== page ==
In Ontario, an RPN now needs two years of college and receives a diploma. Their scope of practice is the "stable" patient.

    hope that helps!
  8. by   loriangel14
    I am constantly amazed by the number of different titles, even in one country. I am in an rpn program and I will be a registered practical nurse when I graduate. The college I go to has a full time rpn program that is 2 and a half years. I am going part time ( 2 nights /week, ALL year around) that will take me 4 yrs to finish. Thankfully I have been getting help from my family so I will have no debt when I get out. Later when my kids are older I hope to take the bridge and get my degree.

    I would like to hear from other people in a similar position. Best of luck to all you students out there.
  9. by   Ontario
    Quote from KimFutureLPN
    Hi,

    I was just wondering if there are people on here that have started out as an LPN and completed the bridge-in to their RN? Where did you do your program and are you satisfied with being an RN as opposed to an LPN? I'm trying to get some feedback on either staying as an LPN or going on to being an RN. I'm going to be graduating as an LPN in June.....thanks!

    Kim

    Check with your nursing schools and see what they offer. If I only knew when I was a younger new nurse what I know now I would have continued my education. Take a lesson from and older wiser nurse and go and get that RN degree. You can do it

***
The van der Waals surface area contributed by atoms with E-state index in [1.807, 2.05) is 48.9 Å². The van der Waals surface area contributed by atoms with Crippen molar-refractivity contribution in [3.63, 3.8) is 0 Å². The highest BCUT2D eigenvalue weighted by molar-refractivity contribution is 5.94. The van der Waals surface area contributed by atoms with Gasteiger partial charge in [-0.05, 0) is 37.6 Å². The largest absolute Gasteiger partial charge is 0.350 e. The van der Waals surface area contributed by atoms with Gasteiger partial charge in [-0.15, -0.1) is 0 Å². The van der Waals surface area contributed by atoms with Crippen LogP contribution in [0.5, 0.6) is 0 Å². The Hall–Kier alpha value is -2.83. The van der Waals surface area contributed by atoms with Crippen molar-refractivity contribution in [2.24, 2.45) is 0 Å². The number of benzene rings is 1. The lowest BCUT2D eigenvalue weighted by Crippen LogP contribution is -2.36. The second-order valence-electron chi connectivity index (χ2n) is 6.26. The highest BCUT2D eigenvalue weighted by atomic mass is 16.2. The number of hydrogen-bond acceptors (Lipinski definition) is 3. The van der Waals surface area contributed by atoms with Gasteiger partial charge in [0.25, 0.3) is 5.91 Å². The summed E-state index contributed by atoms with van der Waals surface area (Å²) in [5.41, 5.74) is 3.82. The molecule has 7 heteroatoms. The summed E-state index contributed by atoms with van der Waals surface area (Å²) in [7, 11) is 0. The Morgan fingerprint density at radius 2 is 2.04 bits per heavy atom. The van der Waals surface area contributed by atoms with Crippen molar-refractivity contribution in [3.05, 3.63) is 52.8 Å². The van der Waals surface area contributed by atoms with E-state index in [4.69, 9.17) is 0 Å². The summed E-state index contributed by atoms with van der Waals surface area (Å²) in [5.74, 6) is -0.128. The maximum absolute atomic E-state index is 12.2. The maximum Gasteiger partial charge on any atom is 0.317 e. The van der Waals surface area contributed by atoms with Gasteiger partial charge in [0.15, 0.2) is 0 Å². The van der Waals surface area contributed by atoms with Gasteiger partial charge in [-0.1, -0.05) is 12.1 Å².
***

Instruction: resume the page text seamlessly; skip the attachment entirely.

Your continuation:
10. by   HOMESICKLPN
    couldn't help but notice your comments...sorr to butt in, i am a canadian lpn, trained in bc and working in ab. i am also young and blonde

    the 1. we had one discriminatory teacher in bc. my friend who was mature and foreign (permanent resident). she was failed on a project and not prenitted to carry on or make up her assignment-it was a minor assignment.
    she fought it, got rewrite option for all students and came back the next year to graduate with me....good for her!also my friend started originally in the same class as her daughter, who was my age...wouldn't that be wild

    that teacher had been teaching forever and i had been warned to watch my p's and q's around her, her a year before i started school, but she was the only teacher like that. she was the head for the department but she is no longer. though she still teaches...she did have some great qualities (she was freaken hilarious sometimes!!!!)..she was flabergasted when everyone in my class passed.